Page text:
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11th June 2014 | Uncategorised

Greens call for legislation to implement housing reforms in NESC Report


New rental system must be developed to support substantialincrease in public housing supply

Wednesday 11 June 2014, Dublin.

Green Party leader, Eamon Ryan hastoday called on the government to move quickly and legislate for housingreforms on foot of the publication of the National Economic and SocialCouncil’s report, ‘Social Housing at the Crossroads: Possibilitiesfor Investment, Provision and Cost Rental’.

Speaking this afternoon, Ryan said: “The current modelfor the provision of social housing is not working. Direct government borrowingto finance social housing is no longer feasible and reliance on the market tomeet our housing needs has plainly failed. 100,000 families are on the housingwaiting list, and a growing number of people face the prospect of homelessnessdespite our expensive form of rent supplement to the private rented sector. Thelevel of home ownership has fallen in the last ten years, but there is no clearplan to support further growth in the rented sector. 

“The government have allowed the situation to drift over thelast three years, but the NESC report sets out three changes which couldprovide the basis of a new social housing model.”

1.      A new ‘cost rental’ model

We need a new rental income model which covers thecost of new social housing construction loans. Such a transition can be madefair by balancing the subsidies we currently provide to those in existingsocial housing to subvent new construction activity, and by also diverting thesupport we currently give to the private rented sector. Controls on excessiverent increases in the private sector could help to ensure the affordability ofrent levels in the transition to this more unified model, where social housingincludes a wider variety of different income groups.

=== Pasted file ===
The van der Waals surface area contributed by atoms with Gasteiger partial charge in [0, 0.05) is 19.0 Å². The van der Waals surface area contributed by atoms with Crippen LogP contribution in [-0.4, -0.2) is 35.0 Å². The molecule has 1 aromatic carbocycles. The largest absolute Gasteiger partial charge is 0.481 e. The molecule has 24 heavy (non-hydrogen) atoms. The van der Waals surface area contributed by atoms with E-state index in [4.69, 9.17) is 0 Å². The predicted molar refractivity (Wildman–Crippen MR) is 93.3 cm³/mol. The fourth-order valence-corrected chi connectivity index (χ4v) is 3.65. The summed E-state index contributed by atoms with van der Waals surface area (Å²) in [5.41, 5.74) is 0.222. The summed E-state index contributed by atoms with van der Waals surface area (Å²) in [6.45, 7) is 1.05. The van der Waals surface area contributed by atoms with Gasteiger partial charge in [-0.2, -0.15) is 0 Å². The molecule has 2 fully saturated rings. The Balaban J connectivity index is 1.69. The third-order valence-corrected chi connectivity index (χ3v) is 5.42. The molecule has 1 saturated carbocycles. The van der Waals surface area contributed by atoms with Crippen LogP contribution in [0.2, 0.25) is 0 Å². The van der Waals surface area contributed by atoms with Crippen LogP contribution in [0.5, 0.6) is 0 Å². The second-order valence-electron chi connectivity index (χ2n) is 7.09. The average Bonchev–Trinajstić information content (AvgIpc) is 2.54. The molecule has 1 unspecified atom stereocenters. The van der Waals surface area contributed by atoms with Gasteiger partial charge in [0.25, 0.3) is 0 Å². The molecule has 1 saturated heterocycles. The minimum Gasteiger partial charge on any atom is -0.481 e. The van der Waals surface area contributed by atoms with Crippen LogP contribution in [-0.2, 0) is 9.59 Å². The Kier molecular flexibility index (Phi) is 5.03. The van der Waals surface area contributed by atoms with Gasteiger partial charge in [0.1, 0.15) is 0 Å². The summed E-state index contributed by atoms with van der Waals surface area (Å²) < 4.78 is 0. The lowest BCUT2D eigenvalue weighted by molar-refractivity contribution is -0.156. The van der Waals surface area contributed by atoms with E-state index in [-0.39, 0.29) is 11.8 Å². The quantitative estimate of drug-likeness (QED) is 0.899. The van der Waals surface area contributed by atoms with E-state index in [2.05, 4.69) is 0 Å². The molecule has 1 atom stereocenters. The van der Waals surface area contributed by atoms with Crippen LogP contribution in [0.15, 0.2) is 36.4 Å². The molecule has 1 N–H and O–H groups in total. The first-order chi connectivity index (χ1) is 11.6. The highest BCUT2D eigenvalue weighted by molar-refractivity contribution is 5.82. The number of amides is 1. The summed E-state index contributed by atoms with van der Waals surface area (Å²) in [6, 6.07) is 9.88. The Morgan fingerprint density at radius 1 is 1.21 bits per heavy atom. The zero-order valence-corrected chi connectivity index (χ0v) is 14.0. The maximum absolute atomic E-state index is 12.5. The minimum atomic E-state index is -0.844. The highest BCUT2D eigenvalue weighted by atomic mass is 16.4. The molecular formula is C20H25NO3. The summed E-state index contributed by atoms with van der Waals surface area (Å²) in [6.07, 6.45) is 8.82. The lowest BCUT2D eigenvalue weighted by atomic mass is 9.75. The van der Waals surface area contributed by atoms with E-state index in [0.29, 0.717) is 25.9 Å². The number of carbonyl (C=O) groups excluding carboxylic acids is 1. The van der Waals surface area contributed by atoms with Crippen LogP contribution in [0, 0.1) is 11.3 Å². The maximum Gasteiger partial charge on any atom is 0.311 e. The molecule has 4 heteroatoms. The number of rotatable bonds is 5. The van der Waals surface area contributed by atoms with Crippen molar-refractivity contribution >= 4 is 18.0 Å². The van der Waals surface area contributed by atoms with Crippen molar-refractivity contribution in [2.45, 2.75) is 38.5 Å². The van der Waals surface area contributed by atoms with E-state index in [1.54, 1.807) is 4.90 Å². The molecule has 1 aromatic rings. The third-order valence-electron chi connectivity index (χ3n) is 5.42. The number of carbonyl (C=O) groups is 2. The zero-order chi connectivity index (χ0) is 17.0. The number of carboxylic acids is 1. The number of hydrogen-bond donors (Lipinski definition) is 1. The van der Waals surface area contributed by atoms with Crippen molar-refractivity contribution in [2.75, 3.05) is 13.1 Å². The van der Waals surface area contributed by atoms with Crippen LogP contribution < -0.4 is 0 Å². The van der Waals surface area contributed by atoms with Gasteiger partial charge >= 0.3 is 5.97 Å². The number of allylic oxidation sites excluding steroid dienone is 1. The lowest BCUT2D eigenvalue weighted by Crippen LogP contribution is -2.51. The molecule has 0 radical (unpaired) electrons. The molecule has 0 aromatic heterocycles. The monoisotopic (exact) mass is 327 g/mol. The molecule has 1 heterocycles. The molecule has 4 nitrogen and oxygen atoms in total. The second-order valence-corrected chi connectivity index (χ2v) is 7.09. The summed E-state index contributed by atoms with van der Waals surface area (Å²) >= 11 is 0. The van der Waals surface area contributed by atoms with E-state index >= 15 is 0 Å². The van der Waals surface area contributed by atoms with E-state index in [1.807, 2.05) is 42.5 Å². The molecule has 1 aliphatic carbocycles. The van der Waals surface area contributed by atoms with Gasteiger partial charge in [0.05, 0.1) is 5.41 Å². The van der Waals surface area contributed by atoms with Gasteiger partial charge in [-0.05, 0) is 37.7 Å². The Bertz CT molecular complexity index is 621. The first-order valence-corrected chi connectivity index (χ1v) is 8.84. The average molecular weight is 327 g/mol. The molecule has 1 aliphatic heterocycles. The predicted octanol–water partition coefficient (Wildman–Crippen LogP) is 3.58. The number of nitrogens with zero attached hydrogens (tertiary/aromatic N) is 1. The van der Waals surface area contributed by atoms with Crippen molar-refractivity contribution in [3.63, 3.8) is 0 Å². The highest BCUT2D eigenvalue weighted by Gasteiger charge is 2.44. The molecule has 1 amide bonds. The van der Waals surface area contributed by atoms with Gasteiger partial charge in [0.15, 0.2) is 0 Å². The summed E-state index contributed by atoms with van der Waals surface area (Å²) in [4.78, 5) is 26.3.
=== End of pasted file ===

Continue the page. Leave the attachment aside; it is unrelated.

2.      New financing mechanisms

The rental model will have to be able to cover theinterest payments on low-cost loans which provide the financing for newhousing. Such lending could then be excluded from the government’s borrowingstatistics, as happens in several other European countries. We should look at avariety of sources of finance including the European Investment Bank, theinternational bond markets, pension funds and new public banking institutions.New institutional arrangements will also be needed so that we can aggregate theloan applications for housing associations, local authorities and housingco-operatives to scale up their level of construction.

3.      Direct government intervention to increasesupply

Even with access to long-term and low-cost finance weshould not rely on the market alone to deliver the necessary increase inhousing supply. The government should use the land banks managed by NAMA andthe promotion of new student accommodation in our colleges to help deliver thenecessary increase in housing supply. Such state intervention will also have toensure that developments occur within existing urban areas, rather thanallowing the dispersed form of development which was prevalent for the last thirtyyears.

Ryan continued: “The biggest problem in making thistransition will be a lack of public faith in the ability of the politicalsystem to deliver the necessary changes in a timely and fair manner. There is alot of vested political interest in maintaining the status quo, and even thoughthe current housing model is clearly not working, there will be a reluctance tochange a system which politicians at both a local and national level arefamiliar with, and know how to manipulate for their own electoral advantage.

“This is one of the most important reforms that thegovernment has to get right. They have promised a new social housing strategyin the Autumn, and are calling for public submissions on what is possible. The Green Party will bemaking a submission in early July and will be supporting a radical shift to getus out of the growing housing crisis.” 


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